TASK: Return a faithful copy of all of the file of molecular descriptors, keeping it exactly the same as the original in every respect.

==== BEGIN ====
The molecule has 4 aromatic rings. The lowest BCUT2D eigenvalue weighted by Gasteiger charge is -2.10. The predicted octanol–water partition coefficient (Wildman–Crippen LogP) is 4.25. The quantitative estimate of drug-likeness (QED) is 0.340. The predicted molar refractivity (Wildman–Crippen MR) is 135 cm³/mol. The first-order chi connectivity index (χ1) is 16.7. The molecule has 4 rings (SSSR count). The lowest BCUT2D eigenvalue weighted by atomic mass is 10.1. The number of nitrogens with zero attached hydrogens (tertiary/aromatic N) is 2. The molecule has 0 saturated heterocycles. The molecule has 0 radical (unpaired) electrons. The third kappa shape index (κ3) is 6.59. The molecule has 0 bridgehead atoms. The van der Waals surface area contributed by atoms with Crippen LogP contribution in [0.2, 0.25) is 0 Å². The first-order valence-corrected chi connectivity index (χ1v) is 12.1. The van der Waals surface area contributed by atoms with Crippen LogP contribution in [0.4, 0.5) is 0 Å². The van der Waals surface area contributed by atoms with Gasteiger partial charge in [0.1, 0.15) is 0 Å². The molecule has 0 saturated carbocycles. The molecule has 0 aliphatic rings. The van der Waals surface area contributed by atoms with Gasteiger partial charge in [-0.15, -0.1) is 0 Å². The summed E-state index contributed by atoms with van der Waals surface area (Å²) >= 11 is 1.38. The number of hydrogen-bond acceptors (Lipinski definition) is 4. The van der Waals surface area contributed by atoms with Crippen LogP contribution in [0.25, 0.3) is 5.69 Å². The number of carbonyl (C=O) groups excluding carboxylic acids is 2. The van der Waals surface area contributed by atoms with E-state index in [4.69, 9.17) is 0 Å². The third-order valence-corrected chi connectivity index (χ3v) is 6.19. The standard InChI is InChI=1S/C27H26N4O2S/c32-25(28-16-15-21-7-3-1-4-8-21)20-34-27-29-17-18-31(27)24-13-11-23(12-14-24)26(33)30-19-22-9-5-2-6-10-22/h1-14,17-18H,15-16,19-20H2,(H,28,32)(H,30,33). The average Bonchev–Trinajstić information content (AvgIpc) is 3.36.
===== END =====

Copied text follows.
The molecule has 4 aromatic rings. The lowest BCUT2D eigenvalue weighted by Gasteiger charge is -2.10. The predicted octanol–water partition coefficient (Wildman–Crippen LogP) is 4.25. The quantitative estimate of drug-likeness (QED) is 0.340. The predicted molar refractivity (Wildman–Crippen MR) is 135 cm³/mol. The first-order chi connectivity index (χ1) is 16.7. The molecule has 4 rings (SSSR count). The lowest BCUT2D eigenvalue weighted by atomic mass is 10.1. The number of nitrogens with zero attached hydrogens (tertiary/aromatic N) is 2. The molecule has 0 saturated heterocycles. The molecule has 0 radical (unpaired) electrons. The third kappa shape index (κ3) is 6.59. The molecule has 0 bridgehead atoms. The van der Waals surface area contributed by atoms with Crippen LogP contribution in [0.2, 0.25) is 0 Å². The first-order valence-corrected chi connectivity index (χ1v) is 12.1. The van der Waals surface area contributed by atoms with Crippen LogP contribution in [0.4, 0.5) is 0 Å². The van der Waals surface area contributed by atoms with Gasteiger partial charge in [0.1, 0.15) is 0 Å². The molecule has 0 saturated carbocycles. The molecule has 0 aliphatic rings. The van der Waals surface area contributed by atoms with Gasteiger partial charge in [-0.15, -0.1) is 0 Å². The summed E-state index contributed by atoms with van der Waals surface area (Å²) >= 11 is 1.38. The number of hydrogen-bond acceptors (Lipinski definition) is 4. The van der Waals surface area contributed by atoms with Crippen LogP contribution in [0.25, 0.3) is 5.69 Å². The number of carbonyl (C=O) groups excluding carboxylic acids is 2. The van der Waals surface area contributed by atoms with E-state index in [4.69, 9.17) is 0 Å². The third-order valence-corrected chi connectivity index (χ3v) is 6.19. The standard InChI is InChI=1S/C27H26N4O2S/c32-25(28-16-15-21-7-3-1-4-8-21)20-34-27-29-17-18-31(27)24-13-11-23(12-14-24)26(33)30-19-22-9-5-2-6-10-22/h1-14,17-18H,15-16,19-20H2,(H,28,32)(H,30,33). The average Bonchev–Trinajstić information content (AvgIpc) is 3.36.